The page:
A fourth building slated for the first phase of the Wyandanch Rising development will offer 94 affordable apartments for senior citizens and is anticipated to receive an $11.2 million tax break.
Construction on the building for active seniors 62 and over is planned for the first quarter of next year, according to master developer Albanese Organization Inc. of Garden City.
Selfhelp Community Services Inc., a not-for-profit independent living organization, will co-own building D, along with Albanese, said Selfhelp spokeswoman Linda M. Pekunka.
Deputy Supervisor Tony Martinez visited one of Selfhelp’s Flushing facilities and liked what he saw.
“Their buildings were immaculate, their landscaping was immaculate,” he said.
There will be a green space for residents, as well as a community garden, an Albanese spokeswoman said.
There will be 53 studio apartments and 41 one-bedroom apartments, Pekunka said, and Selfhelp will provide on-site social services and develop social, educational and health and wellness programming for residents.
Babylon Industrial Development Agency, a public authority that grants tax breaks to projects with industrial uses or workforce housing and that create or retain jobs, recently granted preliminary approval to Albanese for an $11.2 million tax break over 30 years. The developer would pay $4.8 million during that period.
The IDA will vote to grant final approval at a future meeting.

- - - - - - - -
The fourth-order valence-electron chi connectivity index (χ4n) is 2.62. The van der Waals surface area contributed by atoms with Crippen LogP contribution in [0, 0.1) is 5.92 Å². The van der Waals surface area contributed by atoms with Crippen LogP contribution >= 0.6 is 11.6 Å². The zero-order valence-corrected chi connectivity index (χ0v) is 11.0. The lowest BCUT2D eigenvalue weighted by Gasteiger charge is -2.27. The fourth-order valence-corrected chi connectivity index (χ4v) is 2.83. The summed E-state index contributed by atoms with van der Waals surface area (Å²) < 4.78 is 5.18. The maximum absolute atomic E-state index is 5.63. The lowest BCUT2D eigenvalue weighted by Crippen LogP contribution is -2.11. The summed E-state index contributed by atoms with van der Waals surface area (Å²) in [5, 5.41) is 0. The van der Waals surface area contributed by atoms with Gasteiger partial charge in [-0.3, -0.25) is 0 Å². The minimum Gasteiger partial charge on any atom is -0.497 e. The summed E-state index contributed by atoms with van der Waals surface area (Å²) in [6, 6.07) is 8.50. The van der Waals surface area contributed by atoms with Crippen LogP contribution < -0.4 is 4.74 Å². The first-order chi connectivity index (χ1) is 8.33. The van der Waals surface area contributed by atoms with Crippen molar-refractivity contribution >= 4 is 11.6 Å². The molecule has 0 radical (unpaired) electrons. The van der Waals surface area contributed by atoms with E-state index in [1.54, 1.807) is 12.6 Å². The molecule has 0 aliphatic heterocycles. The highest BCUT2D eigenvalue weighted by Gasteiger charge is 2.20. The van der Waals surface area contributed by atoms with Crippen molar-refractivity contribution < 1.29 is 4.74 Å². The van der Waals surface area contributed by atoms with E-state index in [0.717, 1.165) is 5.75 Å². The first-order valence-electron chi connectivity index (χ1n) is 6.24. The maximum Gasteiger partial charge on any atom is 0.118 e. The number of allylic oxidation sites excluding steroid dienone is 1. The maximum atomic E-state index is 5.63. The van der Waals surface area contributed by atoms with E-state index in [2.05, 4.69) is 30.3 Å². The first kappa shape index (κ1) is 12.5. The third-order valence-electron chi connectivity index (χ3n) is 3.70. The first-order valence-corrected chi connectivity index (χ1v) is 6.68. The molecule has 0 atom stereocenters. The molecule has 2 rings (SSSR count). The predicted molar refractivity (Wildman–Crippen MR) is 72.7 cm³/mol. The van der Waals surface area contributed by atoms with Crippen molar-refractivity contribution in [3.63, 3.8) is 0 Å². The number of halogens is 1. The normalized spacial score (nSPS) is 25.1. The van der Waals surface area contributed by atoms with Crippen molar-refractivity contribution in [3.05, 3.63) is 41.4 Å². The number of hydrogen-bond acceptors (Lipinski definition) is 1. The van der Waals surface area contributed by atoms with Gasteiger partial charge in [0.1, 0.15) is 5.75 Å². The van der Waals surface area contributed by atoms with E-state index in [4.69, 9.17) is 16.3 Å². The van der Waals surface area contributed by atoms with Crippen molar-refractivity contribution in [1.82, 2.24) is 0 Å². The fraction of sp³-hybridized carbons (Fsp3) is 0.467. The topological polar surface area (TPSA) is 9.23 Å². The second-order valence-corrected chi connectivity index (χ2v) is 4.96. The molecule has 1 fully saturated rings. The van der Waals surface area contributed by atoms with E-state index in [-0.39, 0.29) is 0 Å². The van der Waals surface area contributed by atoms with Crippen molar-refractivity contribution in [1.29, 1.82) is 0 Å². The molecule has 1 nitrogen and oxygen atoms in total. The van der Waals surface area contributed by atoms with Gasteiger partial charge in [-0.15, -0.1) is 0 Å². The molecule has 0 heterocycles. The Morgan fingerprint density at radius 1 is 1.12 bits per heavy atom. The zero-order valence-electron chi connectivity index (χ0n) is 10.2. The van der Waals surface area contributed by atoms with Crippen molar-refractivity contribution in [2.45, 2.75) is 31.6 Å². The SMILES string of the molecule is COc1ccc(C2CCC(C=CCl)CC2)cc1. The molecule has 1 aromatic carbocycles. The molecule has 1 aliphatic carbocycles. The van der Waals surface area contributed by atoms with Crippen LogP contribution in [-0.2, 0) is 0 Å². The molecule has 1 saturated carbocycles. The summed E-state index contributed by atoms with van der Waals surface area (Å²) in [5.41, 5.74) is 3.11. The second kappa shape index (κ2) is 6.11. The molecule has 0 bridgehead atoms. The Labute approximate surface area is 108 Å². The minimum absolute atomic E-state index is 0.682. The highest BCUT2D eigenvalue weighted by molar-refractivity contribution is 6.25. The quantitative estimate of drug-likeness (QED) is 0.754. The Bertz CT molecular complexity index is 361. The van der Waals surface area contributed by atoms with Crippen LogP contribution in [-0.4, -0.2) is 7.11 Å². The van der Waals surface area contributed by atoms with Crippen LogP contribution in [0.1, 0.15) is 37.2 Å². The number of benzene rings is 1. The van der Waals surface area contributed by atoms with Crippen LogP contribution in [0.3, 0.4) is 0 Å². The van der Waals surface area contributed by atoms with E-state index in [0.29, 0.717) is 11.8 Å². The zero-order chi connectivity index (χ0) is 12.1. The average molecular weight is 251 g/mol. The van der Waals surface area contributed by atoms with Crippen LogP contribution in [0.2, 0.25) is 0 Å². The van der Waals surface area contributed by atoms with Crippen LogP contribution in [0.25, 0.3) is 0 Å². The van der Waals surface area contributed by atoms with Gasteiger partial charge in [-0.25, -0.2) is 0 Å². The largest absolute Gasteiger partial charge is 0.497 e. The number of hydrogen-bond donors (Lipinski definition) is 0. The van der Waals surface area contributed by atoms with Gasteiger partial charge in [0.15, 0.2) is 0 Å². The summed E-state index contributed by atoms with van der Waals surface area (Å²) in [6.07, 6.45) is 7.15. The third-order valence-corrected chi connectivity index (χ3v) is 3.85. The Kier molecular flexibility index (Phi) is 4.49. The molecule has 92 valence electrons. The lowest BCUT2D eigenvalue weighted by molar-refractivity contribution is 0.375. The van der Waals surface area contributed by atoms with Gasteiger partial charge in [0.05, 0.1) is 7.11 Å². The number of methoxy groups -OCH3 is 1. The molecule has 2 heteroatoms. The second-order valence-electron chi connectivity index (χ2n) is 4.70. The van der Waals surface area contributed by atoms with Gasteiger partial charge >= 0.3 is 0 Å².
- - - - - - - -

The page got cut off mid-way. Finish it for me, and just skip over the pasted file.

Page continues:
Building D would be the fourth building to be constructed in Phase I of Wyandanch Rising, a public-private project with transit-oriented development to improve the economically distressed community.
The building at 11 Park Dr. would wrap around the north and west sides of the Long Island Rail Road parking garage, creating a single-corridor building with all units looking north and west, according to the Albanese spokeswoman.
The developer wouldn’t answer questions related to the cost of the building.
For the entire Wyandanch Rising project, the town has received $6.6 million in federal funds, $61.6 million in state funds and $34 million in county funds — $20 million of which was bonded for. The town has spent $51.1 million of its funds on the project, a town spokesman said, and has received $18.2 million from Empire State Development as a reimbursement grant.
Albanese received tax breaks for the two mixed-use buildings in the development and a third one, building E, being constructed, IDA spokesman Brendan Murphy said.
Albanese will save $15.5 million over 40 years on building E, while paying $10.6 million over that period, Murphy said.
It’s unclear how much the tax breaks were for buildings A and B.
Martinez noted that while building D is in Phase I of the development, all on the north side of the train tracks, engineering for Phase II — on the south side — has begun.
“It’s very important for us to connect the south side to the north side,” Martinez said.